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Bewildering Stories

Bewildering Stories Interviews

Clarise Samuels

Associate Editor interview synopsis
Bewildering Stories is a big operation, as our Information page shows. Our Associate Editors are an elite group. Their critiques of submissions not only make Bewildering Stories possible, they are essential to making it the best it can be. The Associate Editors necessarily work anonymously, “behind the scenes.” Now we express our appreciation to them with a series of personal interviews.

How did you become involved with Bewildering Stories and when?

Clarise Samuels photo
About five years ago I started dabbling in science fiction. My novel Loving Brynhild was fantasy fiction, and it was only a short leap from there to the world of science fiction. I came to the genre late, but once I got hooked, that was it.

I started out writing flash fiction (100 words or less) for an online daily fiction journal called Flashshot. I found that aliens, werewolves, vampires and other creatures were an endless source of possibility for engaging the theme of the outsider, the loner, the stranger who is always suspect, who is not normal, and who feels continually ostracized.

I was writing a lot of these short-short stories in coffee shops. (Jean-Paul Sartre did a lot of his writing in coffee shops, and it does alleviate some of the isolation that comes with writing.) Finally, it was time to graduate into the world of full-length science fiction, and in my naivité, I wrote a story about a professor who builds a time machine to go back in time to assassinate Hitler. I sent the story to Don Webb, managing editor of Bewildering Stories.

What happened then?

Don rejected the story, but he was unusually nice about it. Instead of a brief note, he wrote me a long email explaining that going back in time to kill Hitler had been done so many times, ad nauseum, that no editor in his right mind would publish another story with that plot device. We had a nice discussion about it by email.

I mentioned to him that I should have sent him my story about the charming alien who falls in love with a human. He replied, “A charming alien? I might like to see that. Why don’t you send it to me?” I promised to send it along in a few days after polishing it up a little.

I then had to make a mad scramble to write the story in three days, because I had lied to impress Don. That was how “The Duke of Wunderbar,” my first full-length sci-fi story, got published in Bewildering Stories in 2009. From there I went on to publish two more sci-fi stories in Bewildering Stories.

After that, I had no contact with Bewildering Stories for quite a while, until one day I was browsing in a bookstore and I picked up the latest issue of the Magazine of Fantasy & Science Fiction. I opened the journal to an arbitrary page, and found myself staring at the title page for a short story written by Don Webb. I thought, “Wow! My old acquaintance, Don.”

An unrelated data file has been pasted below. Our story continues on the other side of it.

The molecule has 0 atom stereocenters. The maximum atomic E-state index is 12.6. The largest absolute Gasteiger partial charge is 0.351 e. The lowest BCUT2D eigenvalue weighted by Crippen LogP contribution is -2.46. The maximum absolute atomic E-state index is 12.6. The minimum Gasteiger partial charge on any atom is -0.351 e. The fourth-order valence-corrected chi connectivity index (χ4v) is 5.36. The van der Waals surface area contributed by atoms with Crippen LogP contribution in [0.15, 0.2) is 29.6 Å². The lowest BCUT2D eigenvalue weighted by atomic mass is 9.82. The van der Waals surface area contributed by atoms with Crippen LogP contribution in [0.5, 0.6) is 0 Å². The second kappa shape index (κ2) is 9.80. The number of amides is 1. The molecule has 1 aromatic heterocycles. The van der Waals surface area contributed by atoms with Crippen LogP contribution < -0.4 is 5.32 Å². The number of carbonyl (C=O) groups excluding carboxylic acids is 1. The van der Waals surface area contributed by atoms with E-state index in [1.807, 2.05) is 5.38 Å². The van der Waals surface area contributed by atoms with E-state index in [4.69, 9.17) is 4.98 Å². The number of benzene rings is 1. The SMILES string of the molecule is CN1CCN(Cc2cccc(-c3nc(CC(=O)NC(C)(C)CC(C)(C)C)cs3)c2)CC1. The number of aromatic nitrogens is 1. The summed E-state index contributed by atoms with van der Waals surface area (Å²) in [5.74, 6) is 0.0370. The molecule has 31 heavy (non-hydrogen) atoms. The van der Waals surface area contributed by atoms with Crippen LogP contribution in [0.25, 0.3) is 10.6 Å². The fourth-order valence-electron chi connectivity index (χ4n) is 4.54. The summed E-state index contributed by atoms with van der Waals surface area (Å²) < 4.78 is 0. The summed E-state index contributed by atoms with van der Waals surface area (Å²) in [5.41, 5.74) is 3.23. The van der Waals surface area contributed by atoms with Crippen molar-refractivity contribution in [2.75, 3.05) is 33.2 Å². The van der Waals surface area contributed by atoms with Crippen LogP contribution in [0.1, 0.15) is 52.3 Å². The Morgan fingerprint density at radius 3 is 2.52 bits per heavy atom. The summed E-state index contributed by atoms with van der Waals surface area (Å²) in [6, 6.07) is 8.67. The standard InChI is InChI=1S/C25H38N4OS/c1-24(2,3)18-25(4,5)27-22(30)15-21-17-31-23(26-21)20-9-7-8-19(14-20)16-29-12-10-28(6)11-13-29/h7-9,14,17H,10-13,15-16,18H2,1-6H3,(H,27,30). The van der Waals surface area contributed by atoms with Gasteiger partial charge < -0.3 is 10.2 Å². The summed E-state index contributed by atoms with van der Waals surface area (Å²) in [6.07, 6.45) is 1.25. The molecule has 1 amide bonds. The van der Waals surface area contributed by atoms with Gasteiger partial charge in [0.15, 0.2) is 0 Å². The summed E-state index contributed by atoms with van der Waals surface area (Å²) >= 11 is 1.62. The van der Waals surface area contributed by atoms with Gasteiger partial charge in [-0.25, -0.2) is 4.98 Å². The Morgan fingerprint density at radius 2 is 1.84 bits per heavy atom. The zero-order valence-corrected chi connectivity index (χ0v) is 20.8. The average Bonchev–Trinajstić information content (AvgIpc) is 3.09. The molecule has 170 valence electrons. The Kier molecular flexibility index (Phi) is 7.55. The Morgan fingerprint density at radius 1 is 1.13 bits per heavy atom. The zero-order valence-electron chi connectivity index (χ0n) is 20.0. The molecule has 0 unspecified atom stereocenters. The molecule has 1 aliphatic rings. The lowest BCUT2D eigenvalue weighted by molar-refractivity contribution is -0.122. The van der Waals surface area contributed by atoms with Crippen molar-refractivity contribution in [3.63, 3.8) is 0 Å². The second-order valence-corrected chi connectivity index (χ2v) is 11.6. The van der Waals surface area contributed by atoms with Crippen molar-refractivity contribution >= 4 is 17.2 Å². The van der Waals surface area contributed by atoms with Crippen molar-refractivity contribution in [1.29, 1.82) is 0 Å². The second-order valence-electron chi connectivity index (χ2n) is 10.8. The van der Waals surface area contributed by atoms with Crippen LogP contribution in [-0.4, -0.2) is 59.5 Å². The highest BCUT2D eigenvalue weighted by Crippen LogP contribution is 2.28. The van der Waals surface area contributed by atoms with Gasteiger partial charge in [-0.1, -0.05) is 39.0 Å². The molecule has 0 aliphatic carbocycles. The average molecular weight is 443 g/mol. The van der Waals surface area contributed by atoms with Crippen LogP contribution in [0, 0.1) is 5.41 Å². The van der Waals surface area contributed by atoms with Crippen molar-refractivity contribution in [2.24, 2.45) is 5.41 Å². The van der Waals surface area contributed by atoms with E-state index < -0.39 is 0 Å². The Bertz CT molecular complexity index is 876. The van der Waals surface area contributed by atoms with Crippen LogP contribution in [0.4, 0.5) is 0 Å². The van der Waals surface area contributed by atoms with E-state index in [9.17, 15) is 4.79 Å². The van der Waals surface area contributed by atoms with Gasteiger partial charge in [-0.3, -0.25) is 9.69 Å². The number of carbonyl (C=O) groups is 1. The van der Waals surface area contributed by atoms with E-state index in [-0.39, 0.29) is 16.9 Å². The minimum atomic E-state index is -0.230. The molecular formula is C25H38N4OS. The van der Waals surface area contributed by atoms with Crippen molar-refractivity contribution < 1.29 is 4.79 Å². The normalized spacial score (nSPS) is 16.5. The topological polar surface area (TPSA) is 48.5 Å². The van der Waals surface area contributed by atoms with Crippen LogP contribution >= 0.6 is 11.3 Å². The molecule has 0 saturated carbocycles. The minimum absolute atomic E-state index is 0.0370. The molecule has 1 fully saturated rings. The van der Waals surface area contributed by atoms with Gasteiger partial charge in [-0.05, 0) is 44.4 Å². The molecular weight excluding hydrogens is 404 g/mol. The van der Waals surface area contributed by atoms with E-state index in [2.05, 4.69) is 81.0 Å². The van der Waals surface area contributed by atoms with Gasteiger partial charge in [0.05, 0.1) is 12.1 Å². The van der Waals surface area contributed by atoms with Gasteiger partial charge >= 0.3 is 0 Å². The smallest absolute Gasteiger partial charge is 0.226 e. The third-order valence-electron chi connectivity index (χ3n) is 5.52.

I bought the issue, read the story and then wrote to Don to tell him how much I liked it. He informed me that it was a case of mistaken identity. There were two Don Webbs out there in the world of science fiction, and the other one lived in Austin, Texas. I had praised a story by the other Don Webb.

That fortunate misunderstanding served to renew our acquaintance, and shortly after that, Don, the right Don, asked me to become an associate editor for Bewildering Stories. I was extremely pleased to accept the offer.

Is there anything you’d like to tell Bewildering Stories authors to do or not to do?

Bewildering Stories gets its share of neophyte authors, young talent, and I find it very interesting to see their work. I would like to encourage them and hope to see them develop and grow as writers. They are the wave of the future and the product of all the current influences and ideologies.

They are also often straight out of creative writing programs or workshops, and I have begun to recognize stories that have been written in the classroom environment where the assignments are given as technical exercises. These stories often lack three crucial elements: a beginning, a middle, and an end. The clear ending is the biggest problem with inexperienced authors.

I would tell Bewildering Stories authors that fiction should 1) tell a story, 2) tell the story in an artful way, and 3) impart wisdom or knowledge if possible.

There are exceptions, such as surrealism, where the story is disjointed and chaotic, with dreamlike elements, but even then, if it is too off-the-wall, the reader loses interest. In fiction, it is difficult to do the artistic equivalent of throwing a bucket of paint on a canvas. The viewer in a museum can pause for a moment in front of the canvas, and then move on. Fiction requires more of the reader’s time and attention, a greater commitment, so boring the reader is an occupational hazard.

A professor of French literature once told me, “Philosophy educates the intellect. Literature educates the emotions.” I would tell Bewildering Stories authors to remember that the reader wants to get something out of the story, some gem they can take away with them and contemplate, whether it is a life lesson or just a great plot, perhaps an interesting character, something that provoked some thought.

Sometimes one can get swept away just with beautiful prose. When the reader is involved with the story, emotes, reacts, feels something, that is good, engaging literature.

What is your occupation?

I’ve always been a writer at heart. I majored in German literature at Rutgers University, because I love literature and writing, and English literature seemed too easy. Having to read the literature in a foreign language presented another layer of difficulty and challenge.

Then I went on to get a PhD in German literature, even though I knew there would be no job opportunities in that field; nevertheless, it was my “glass-bead game,” the central symbol in Hermann Hesse’s novel Magister Ludi (Das Glasperlenspiel, in German).